Undervaccination becoming more common, associated with increased patient admission rates
2MM | On 22, Jan 2013Save this report
1. Undervaccination is an increasing trend among US children, with alternative vaccination schedules becoming more popular.
2. Compared to age-appropriately vaccinated children, undervaccinated children access outpatient care less but inpatient care more.
This study reveals that undervaccination is a growing trend among children in the US. This may partially due to the increasing popularity of alternative regimens which delay scheduled vaccinations. The public health implications of these alternative regimens remain unclear, but the results of this large observational study suggest that children who are undervaccinated have different patterns of health care utilization than children who received age-appropriate vaccines. Due to the observational nature of the study, it is not possible to conclude that undervaccination causes the higher inpatient admission rates or lower outpatient utilization rates demonstrated in undervaccinated children. The diversity of children who are undervaccinated (ranging from those who experienced barriers to access care to those whose parents opted for an alternative vaccination regimen) also limits the conclusions that may be drawn from the study. However, the lower rates of outpatient visits among undervaccinated children does highlight an important barrier to studying the safety of alternative vaccination schedules.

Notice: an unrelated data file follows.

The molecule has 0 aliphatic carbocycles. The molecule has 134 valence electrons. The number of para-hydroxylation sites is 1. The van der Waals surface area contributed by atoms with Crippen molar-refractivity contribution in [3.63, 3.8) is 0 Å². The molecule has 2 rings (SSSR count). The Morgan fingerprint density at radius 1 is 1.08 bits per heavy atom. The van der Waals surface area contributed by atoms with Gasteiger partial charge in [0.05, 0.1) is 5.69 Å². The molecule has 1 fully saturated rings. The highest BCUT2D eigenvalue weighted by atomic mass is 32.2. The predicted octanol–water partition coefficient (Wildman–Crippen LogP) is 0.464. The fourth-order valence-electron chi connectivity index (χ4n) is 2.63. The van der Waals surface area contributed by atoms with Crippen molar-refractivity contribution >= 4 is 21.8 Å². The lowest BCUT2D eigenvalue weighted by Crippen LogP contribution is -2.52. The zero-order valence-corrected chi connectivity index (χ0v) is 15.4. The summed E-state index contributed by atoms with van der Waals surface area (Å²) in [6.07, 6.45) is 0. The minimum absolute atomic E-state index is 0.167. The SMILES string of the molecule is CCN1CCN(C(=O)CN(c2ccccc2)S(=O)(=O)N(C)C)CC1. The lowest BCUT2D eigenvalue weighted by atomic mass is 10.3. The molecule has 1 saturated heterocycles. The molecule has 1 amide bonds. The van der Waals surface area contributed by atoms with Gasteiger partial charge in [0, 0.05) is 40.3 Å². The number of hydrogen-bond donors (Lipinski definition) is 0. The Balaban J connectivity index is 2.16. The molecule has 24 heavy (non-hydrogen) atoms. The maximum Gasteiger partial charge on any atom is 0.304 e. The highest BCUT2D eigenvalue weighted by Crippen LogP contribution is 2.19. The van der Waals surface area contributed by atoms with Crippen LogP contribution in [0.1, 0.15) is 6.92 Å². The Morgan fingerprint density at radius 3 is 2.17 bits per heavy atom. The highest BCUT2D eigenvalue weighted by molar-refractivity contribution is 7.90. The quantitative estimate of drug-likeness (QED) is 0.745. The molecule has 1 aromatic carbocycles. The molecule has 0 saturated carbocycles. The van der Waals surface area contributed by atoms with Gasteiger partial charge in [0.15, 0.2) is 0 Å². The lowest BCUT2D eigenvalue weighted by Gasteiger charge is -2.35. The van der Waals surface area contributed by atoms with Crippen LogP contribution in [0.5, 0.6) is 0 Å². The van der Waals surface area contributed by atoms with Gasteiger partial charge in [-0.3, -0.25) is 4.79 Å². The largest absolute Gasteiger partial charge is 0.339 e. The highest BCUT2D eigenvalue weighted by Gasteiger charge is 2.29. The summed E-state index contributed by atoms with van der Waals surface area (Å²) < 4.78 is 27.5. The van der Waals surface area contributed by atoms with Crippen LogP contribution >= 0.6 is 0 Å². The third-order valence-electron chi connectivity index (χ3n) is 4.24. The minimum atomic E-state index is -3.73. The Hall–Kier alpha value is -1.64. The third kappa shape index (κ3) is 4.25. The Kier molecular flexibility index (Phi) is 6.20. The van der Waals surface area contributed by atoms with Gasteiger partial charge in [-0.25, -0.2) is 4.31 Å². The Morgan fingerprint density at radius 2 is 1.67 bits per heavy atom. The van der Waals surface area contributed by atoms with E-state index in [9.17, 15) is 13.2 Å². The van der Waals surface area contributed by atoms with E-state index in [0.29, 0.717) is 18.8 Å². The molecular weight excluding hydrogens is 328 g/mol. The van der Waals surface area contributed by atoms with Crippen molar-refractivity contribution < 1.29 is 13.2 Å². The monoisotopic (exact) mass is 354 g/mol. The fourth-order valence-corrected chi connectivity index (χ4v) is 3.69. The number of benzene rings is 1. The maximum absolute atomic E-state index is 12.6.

This [retrospective matched cohort] study identified children born between 2004 and 2008 who were undervaccinated at eight managed care organizations, and created two matched cohorts: one with children undervaccinated for any reason and one with children undervaccinated because of parental choice. The health care utilization rates of these cohorts were compared to age-matched controls who were age-appropriately vaccinated. The study found that 48% of children born in the study period were undervaccinated, and 13% of these cases were due to parental choice. Overall, undervaccinated children access inpatient care at significantly higher rates and outpatient care at lower rates; though, among the subset of children who are undervaccinated due to parental choice, inpatient admission rates were not appreciably different from children who were age-appropriately vaccinated.
By [EK] and [MS]
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